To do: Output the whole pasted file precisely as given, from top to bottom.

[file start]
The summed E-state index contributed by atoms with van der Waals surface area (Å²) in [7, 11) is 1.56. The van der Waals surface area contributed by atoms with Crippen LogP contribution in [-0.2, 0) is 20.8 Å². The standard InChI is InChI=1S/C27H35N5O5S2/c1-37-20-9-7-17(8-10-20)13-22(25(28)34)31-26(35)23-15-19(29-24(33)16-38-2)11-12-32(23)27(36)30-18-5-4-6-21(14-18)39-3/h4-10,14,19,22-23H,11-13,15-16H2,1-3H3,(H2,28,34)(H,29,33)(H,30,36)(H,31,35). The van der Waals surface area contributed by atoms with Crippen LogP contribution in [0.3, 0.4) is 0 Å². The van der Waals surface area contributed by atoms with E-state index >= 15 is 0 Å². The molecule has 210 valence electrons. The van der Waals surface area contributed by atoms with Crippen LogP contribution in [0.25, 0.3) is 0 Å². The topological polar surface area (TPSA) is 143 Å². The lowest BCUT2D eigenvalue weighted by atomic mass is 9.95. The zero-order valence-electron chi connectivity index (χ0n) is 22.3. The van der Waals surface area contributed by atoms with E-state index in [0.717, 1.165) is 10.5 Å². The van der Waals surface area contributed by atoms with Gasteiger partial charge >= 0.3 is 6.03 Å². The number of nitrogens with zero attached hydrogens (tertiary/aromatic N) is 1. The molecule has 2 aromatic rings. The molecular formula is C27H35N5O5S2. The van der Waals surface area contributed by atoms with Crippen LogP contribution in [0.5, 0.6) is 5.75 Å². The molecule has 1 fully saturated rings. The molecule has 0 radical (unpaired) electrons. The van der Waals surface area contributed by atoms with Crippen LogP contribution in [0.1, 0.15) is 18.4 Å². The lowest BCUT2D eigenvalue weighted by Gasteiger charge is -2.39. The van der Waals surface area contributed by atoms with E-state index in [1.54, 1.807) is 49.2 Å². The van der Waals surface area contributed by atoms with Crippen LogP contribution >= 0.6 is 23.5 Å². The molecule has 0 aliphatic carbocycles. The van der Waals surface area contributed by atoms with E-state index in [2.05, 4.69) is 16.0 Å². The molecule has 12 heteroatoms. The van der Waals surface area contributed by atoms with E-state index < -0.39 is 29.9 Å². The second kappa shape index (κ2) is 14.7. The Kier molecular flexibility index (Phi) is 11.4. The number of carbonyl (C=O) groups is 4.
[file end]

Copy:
The summed E-state index contributed by atoms with van der Waals surface area (Å²) in [7, 11) is 1.56. The van der Waals surface area contributed by atoms with Crippen LogP contribution in [-0.2, 0) is 20.8 Å². The standard InChI is InChI=1S/C27H35N5O5S2/c1-37-20-9-7-17(8-10-20)13-22(25(28)34)31-26(35)23-15-19(29-24(33)16-38-2)11-12-32(23)27(36)30-18-5-4-6-21(14-18)39-3/h4-10,14,19,22-23H,11-13,15-16H2,1-3H3,(H2,28,34)(H,29,33)(H,30,36)(H,31,35). The van der Waals surface area contributed by atoms with Crippen LogP contribution in [0.3, 0.4) is 0 Å². The van der Waals surface area contributed by atoms with E-state index >= 15 is 0 Å². The molecule has 210 valence electrons. The van der Waals surface area contributed by atoms with Crippen LogP contribution in [0.25, 0.3) is 0 Å². The topological polar surface area (TPSA) is 143 Å². The lowest BCUT2D eigenvalue weighted by atomic mass is 9.95. The zero-order valence-electron chi connectivity index (χ0n) is 22.3. The van der Waals surface area contributed by atoms with E-state index in [0.717, 1.165) is 10.5 Å². The van der Waals surface area contributed by atoms with Gasteiger partial charge >= 0.3 is 6.03 Å². The number of nitrogens with zero attached hydrogens (tertiary/aromatic N) is 1. The molecule has 2 aromatic rings. The molecular formula is C27H35N5O5S2. The van der Waals surface area contributed by atoms with Crippen LogP contribution in [0.5, 0.6) is 5.75 Å². The molecule has 1 fully saturated rings. The molecule has 0 radical (unpaired) electrons. The van der Waals surface area contributed by atoms with Crippen LogP contribution in [0.1, 0.15) is 18.4 Å². The lowest BCUT2D eigenvalue weighted by Gasteiger charge is -2.39. The van der Waals surface area contributed by atoms with E-state index in [1.54, 1.807) is 49.2 Å². The van der Waals surface area contributed by atoms with Crippen LogP contribution >= 0.6 is 23.5 Å². The molecule has 0 aliphatic carbocycles. The van der Waals surface area contributed by atoms with E-state index in [2.05, 4.69) is 16.0 Å². The molecule has 12 heteroatoms. The van der Waals surface area contributed by atoms with E-state index < -0.39 is 29.9 Å². The second kappa shape index (κ2) is 14.7. The Kier molecular flexibility index (Phi) is 11.4. The number of carbonyl (C=O) groups is 4.